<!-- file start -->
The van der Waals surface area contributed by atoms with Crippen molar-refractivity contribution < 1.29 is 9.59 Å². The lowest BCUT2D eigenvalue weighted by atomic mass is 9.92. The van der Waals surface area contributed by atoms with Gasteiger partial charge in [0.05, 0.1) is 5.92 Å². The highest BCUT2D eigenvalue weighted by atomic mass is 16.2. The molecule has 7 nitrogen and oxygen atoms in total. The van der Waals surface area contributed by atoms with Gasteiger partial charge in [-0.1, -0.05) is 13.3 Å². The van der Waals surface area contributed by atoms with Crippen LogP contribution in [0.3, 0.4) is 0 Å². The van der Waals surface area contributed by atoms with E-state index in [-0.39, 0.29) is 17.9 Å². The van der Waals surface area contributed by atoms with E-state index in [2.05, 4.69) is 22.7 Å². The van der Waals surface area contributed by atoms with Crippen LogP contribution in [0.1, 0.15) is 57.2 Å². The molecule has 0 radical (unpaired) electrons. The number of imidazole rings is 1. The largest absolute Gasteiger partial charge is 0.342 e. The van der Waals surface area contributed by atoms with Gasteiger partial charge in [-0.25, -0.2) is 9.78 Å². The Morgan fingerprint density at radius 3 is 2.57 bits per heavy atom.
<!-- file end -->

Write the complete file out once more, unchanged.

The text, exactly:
The van der Waals surface area contributed by atoms with Crippen molar-refractivity contribution < 1.29 is 9.59 Å². The lowest BCUT2D eigenvalue weighted by atomic mass is 9.92. The van der Waals surface area contributed by atoms with Gasteiger partial charge in [0.05, 0.1) is 5.92 Å². The highest BCUT2D eigenvalue weighted by atomic mass is 16.2. The molecule has 7 nitrogen and oxygen atoms in total. The van der Waals surface area contributed by atoms with Gasteiger partial charge in [-0.1, -0.05) is 13.3 Å². The van der Waals surface area contributed by atoms with Crippen LogP contribution in [0.3, 0.4) is 0 Å². The van der Waals surface area contributed by atoms with E-state index in [-0.39, 0.29) is 17.9 Å². The van der Waals surface area contributed by atoms with E-state index in [2.05, 4.69) is 22.7 Å². The van der Waals surface area contributed by atoms with Crippen LogP contribution in [0.1, 0.15) is 57.2 Å². The molecule has 0 radical (unpaired) electrons. The number of imidazole rings is 1. The largest absolute Gasteiger partial charge is 0.342 e. The van der Waals surface area contributed by atoms with Gasteiger partial charge in [-0.25, -0.2) is 9.78 Å². The Morgan fingerprint density at radius 3 is 2.57 bits per heavy atom.